Harvard's Dumbarton Oaks Research Library and Collection in Washington, D.C., the site of the World War II conference that resulted in the formation of the United Nations, is still widely known for two things: decorative gardens and its research centers on ancient art.
Now, in trying to expand one, the University has aroused fears that it will destroy the other--and since the gardens possibly in peril were designed by famous American designer Beatrix Farrand, this construction plan has become a national concern.
To create more space for its art library, Harvard hopes to build directly below the manicured gardens, tearing up walls and fountains that they plan to replace once construction is finished.
The prospect has mobilized landscape architects, Farrand scholars and neighbors to protect the site from renovation.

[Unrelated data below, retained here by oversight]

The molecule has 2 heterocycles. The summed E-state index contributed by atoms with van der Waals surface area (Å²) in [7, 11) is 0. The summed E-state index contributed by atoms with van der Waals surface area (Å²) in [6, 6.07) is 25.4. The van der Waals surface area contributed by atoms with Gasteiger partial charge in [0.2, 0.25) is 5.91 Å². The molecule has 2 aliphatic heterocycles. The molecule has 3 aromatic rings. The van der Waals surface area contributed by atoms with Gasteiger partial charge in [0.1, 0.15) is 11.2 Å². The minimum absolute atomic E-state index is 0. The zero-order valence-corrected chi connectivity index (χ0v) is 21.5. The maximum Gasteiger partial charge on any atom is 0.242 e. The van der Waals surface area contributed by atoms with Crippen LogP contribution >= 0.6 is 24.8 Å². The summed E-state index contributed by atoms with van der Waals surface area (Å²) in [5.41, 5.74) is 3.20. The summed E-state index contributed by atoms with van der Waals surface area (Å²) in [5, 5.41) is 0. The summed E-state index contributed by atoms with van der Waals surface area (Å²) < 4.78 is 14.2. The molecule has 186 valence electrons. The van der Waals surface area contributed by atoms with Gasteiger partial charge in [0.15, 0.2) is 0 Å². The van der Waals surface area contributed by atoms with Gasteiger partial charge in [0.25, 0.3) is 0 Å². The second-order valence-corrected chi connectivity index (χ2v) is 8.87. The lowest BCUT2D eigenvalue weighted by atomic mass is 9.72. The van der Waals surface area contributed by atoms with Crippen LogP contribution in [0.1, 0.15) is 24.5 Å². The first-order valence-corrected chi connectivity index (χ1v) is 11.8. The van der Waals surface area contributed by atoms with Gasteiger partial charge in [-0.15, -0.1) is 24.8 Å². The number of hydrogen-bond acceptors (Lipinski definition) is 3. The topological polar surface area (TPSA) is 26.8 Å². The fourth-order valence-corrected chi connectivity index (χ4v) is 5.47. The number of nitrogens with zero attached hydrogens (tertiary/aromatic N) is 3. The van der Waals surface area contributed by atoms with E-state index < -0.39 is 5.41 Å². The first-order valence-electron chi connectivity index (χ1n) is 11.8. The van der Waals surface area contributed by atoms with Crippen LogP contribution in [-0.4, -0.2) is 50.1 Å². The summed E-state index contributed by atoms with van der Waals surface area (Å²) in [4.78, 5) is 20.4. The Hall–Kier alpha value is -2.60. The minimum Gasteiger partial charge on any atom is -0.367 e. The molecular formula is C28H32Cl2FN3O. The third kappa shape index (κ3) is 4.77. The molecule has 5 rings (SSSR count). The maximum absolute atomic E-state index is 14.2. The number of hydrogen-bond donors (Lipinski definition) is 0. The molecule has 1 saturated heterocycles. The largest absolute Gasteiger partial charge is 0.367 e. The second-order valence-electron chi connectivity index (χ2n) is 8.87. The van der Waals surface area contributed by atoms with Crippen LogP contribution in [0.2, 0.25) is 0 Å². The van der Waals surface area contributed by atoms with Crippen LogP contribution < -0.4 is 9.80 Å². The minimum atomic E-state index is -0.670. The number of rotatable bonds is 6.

Harvard's plan calls for the construction of a 25,000-square-foot underground library adjoining the main Dumbarton building. The two-story building will be visible only in scattered ground-level skylights.
The library will consolidate all the books from the various collections as well as many of the artifacts themselves, a goal that Harvard has held since the 1940s when it first floated a plan for a library on the site.
Dumbarton Oaks consists of a mansion and the surrounding grounds that were donated to Harvard in 1940, along with a large art collection. Since then, Harvard has added to the collection and used the site as a center for a small group of research fellows to study both art and literature about art in an intimate and intensive environment.
The purpose of Dumbarton Oaks, according to Dumbarton director, Edward L. Keenan, is to allow its 18 research fellows to "study the museum objects and very specialized libraries that have been built around these objects."
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